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Let $f_n :[0,1] \to \Bbb{R}$ a sequence of uniformly bounded measurable functions with the property: $$\int_0^1f_n(x)f_m(x)dx=0,\forall m \neq n$$

Prove that $\frac{1}{N}\sum_{n=1}^Nf_n(x) \to 0$ almost everywhere in $[0,1]$.

I have already proven that:

$(1)$ $\frac{1}{N^2}\sum_{n=1}^{N^2}f_n(x) \to 0$ almost everywhere.

$(2)$ $\frac{1}{N+N^2}\sum_{n=1}^{N+N^2}f_n(x) \to 0$ almost everywhere.

$(3)$ $\frac{1}{N}\sum_{n=1}^{N}f_n(x)-\frac{1}{N}\sum_{n=1}^{N}f_{n+m}(x) \to 0$ almost everywhere, $\forall m \in \Bbb{N}$

Because of the fact that we have already a subsequence converging to $0$ almost everywhere i tried to show that $\frac{1}{N}\sum_{n=1}^{N}f_n(x)$ is a Cauchy sequence for almost every $x$. But i did not manage anything.

Can someone give me a hint to solve this?

I do not want a full solution.

Thank you in advance.

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  • $\begingroup$ how did you get $\frac{1}{N^2}\sum_{n=1}^{N^2} f_n(x) \to 0$ almost everywhere $\endgroup$ – mathworker21 Nov 29 '18 at 11:37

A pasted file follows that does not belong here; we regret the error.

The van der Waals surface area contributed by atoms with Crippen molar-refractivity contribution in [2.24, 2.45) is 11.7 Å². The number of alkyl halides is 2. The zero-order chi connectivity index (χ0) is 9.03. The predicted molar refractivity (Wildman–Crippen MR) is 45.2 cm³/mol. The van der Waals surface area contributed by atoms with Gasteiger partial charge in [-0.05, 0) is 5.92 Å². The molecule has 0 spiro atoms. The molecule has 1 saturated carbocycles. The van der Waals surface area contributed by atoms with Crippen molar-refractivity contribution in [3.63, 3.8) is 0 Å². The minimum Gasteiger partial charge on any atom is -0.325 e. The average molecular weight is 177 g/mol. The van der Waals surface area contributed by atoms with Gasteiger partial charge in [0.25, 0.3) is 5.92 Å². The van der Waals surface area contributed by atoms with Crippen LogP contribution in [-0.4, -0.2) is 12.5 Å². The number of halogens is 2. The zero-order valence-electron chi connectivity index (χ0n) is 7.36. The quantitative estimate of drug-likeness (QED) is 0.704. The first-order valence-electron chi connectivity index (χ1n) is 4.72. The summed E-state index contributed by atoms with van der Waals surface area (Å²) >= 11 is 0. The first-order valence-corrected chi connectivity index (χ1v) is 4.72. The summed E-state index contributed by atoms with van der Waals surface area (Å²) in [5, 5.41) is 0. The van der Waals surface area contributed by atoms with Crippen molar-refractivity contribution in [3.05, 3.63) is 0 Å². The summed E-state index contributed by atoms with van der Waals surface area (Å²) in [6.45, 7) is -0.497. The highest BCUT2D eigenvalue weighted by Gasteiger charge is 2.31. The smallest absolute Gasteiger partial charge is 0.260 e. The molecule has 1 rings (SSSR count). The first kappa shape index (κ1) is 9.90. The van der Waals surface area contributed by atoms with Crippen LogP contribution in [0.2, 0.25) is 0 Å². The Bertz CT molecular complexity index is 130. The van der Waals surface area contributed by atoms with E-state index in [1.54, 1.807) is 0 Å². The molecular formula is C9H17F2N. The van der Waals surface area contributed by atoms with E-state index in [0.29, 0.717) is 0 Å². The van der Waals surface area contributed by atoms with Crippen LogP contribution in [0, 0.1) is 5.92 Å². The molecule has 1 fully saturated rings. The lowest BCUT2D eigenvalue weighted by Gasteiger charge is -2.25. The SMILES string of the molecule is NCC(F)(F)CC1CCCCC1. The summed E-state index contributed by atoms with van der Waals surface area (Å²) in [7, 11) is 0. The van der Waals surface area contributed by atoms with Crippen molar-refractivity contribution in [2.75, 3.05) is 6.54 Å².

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    $\begingroup$ I proved that $\sum_{n=1}^{\infty} \int_0^1|\frac{1}{n^2}\sum_{k=1}^{n^2}f_k(x)|^2dx< +\infty$..And then Beppo-Levi $\endgroup$ – Marios Gretsas Nov 29 '18 at 11:40
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The conditions (1) and that the $f_n$'s are uniformly bounded are sufficient.

That is, let $(a_n)_{n \ge 1}$ be any sequence of reals such that $|a_n| \le C$ for each $n$ and $\frac{1}{N^2}\sum_{n \le N^2} a_n \to 0$. Then $\frac{1}{N}\sum_{n \le N} a_n \to 0$. The reason this is true is that the squares occur frequently enough in the integers.


Suppose $M^2 \le N \le (M+1)^2$. Then $$|\frac{a_1+\dots+a_N}{N}| \le |\frac{a_1+\dots+a_N}{M^2}| \le |\frac{a_1+\dots+a_{M^2}}{M^2}|+|\frac{a_{M^2+1}+\dots+a_N}{M^2}|$$ $$ \le |\frac{a_1+\dots+a_{M^2}}{M^2}|+\frac{N-M^2}{M^2}C.$$ Now just let $M \to \infty$, noting that $\frac{N-M^2}{M^2} \le \frac{2M+1}{M^2} \to 0$.

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    $\begingroup$ +1 from me..very nice answer. $\endgroup$ – Marios Gretsas Nov 29 '18 at 12:18

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